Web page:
A Spouse's Perspective on Whether the Wars Were 'Worth It'

A child hugs a soldier goodbye before deployment
U.S. Airman hugs his daughter goodbye as he prepares to deploy from Davis-Monthan Air Force Base, Ariz., Jan. 11, 2017. Airmen from the 355th Fighter Wing deployed to Turkey in support of Combined Joint Task Force Operation Inherent Resolve, a multinational effort to weaken and destroy the Islamic State of Iraq and the Levant. (U.S. Air Force photo/Giovanni Sims)

"Worth" is a funny word. How do you determine whether something is "worth it?" What magical, subjective algorithm do we compute in our heads that weighs pros against cons, cost against gains?

A new Pew Research Center report published last week states that, in a recent survey, 64% of veterans said that the Iraq war "was not worth fighting," and 58% felt the same way about the war in Afghanistan. In the algorithm, the cost and burden outweigh any successes or progress.

Fifteen years ago, I worked on President George W. Bush's re-election campaign. I'd just finished college, where I'd spent countless hours in the quad following 9/11 and, in the years after, hanging flags and tying yellow ribbons around the trees on campus. I'd pledged my allegiance to the president and was thrilled to receive a Schedule C Appointment to work for his White House. I loved that man (spoiler alert: I still do), and 10,000% believed, as he did, we were just to go to war.

I worked for the government for the better part of the last 15 years, and I still think President Bush made the best decision he could with the information he had at the time. But now, 18 years into a war that seems as though it will never end, would I say it's worth it?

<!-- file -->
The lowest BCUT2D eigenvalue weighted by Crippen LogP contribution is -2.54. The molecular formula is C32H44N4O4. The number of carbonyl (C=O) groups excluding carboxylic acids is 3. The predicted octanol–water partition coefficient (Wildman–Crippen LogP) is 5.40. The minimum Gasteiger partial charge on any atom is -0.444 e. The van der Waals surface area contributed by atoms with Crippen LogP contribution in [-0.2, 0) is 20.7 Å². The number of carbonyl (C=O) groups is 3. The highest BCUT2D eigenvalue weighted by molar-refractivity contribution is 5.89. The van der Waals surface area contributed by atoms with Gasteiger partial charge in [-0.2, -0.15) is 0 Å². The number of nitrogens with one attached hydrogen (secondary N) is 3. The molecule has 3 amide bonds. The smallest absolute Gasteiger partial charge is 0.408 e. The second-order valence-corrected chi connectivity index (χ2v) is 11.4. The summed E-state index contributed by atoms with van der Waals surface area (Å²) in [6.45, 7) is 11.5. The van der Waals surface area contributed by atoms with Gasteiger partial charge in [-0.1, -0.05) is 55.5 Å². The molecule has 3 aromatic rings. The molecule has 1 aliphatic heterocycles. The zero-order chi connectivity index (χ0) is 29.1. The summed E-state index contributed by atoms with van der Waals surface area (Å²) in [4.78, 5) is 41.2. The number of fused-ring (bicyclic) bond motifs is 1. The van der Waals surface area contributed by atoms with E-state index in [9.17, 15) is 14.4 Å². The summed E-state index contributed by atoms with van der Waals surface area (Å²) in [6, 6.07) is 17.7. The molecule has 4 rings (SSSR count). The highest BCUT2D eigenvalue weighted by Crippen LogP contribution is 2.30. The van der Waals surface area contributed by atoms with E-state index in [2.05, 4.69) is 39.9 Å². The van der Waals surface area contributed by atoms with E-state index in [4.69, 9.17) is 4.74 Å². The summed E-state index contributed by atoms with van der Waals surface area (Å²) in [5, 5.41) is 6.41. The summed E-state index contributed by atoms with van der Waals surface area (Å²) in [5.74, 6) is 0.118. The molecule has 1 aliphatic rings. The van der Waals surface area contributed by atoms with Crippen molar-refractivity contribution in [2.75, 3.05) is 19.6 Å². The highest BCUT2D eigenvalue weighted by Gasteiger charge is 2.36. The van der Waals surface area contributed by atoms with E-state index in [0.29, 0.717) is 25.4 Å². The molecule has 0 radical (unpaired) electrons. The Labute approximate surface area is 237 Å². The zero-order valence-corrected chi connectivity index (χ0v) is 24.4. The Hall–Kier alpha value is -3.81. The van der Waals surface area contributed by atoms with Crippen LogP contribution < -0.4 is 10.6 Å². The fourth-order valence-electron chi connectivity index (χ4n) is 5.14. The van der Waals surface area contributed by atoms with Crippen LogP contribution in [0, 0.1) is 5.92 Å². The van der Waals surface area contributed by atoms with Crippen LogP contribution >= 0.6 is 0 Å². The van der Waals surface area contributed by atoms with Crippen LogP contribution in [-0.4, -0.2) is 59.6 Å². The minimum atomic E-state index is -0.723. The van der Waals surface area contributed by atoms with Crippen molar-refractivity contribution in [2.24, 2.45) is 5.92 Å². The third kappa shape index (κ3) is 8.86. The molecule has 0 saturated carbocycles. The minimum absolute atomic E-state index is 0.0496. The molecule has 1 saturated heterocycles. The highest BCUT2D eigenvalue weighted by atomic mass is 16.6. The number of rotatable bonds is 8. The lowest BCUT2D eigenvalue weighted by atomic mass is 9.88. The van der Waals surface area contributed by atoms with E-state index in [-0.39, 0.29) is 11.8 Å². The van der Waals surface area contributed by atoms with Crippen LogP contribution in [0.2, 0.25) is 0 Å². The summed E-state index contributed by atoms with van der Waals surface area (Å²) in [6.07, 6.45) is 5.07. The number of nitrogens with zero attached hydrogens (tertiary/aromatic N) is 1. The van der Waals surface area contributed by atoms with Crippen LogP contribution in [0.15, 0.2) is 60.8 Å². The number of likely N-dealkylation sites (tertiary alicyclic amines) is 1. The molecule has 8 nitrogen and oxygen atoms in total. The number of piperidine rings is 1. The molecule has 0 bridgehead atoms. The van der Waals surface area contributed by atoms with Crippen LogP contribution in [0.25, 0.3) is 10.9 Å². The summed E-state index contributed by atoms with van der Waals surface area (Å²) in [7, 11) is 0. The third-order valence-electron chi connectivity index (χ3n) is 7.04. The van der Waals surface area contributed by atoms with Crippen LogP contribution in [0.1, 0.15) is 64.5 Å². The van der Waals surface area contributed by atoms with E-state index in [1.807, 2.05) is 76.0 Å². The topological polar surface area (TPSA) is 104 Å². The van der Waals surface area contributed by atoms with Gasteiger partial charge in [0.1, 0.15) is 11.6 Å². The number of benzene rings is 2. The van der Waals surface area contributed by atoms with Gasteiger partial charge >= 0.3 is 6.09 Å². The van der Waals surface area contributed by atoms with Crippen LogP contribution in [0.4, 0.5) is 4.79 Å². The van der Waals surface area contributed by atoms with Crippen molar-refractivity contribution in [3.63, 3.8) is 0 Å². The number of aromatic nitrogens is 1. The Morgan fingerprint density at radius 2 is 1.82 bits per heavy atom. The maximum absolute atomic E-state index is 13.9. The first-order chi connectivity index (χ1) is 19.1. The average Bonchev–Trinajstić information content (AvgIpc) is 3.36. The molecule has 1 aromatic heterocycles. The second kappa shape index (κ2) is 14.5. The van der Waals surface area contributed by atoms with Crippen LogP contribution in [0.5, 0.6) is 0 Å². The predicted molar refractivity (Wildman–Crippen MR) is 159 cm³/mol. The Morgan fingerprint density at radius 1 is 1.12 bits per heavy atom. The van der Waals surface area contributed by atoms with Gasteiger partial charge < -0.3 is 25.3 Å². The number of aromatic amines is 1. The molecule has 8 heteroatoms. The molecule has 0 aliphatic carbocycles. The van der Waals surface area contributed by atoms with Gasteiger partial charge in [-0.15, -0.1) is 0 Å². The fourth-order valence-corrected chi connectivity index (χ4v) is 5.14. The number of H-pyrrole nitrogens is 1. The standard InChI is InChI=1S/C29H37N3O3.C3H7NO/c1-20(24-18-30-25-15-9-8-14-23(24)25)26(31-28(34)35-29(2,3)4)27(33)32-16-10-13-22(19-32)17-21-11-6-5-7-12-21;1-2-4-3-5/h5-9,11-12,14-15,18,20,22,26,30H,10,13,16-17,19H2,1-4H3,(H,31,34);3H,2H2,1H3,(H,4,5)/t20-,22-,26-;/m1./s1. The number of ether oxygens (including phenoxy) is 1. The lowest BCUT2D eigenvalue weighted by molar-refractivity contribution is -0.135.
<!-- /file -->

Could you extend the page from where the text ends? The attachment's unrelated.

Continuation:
Related: Most Veterans Say Iraq, Afghanistan Wars Weren't Worth It: Pew Report

Times change. People change. Feelings change. But war is the same.

We put men and women on planes to faraway lands. Some don't come home at all, while others return in literal and figurative pieces, with broken bodies, hearts and minds. Marriages crumble, families struggle to say goodbye and then to reintegrate, as if nothing happened -- as if a time "before war" could somehow exist.

And yet we keep asking the same people to go to the same place, for the same mission. Isn't insanity defined by doing the same thing over and over and expecting different results?

The diplomat in me says keep brokering peace. The humanitarian in me says keep sending help. The security professional in me says to stay the course abroad to keep us safe at home. The American in me says keep fighting, keep pushing, keep forging ahead.

But the military wife in me?

She says ... just ... stop. Wave the white flag. Bring them all home, today. People are still dying over there in firefights and in battles. And people here are losing their mental battles and don't have the support and resources they need and deserve to survive. These are our people. Our husbands, our wives, our daddies and mommies, and our kids. One loss is too many; the thousands we've mourned, unspeakable.

The war isn't just in Iraq and Afghanistan anymore; it's everywhere. The cost of these wars is too much. It's too great. It's too heavy.

And to me, just like the majority of veterans who answered the Pew poll, it's not worth it.

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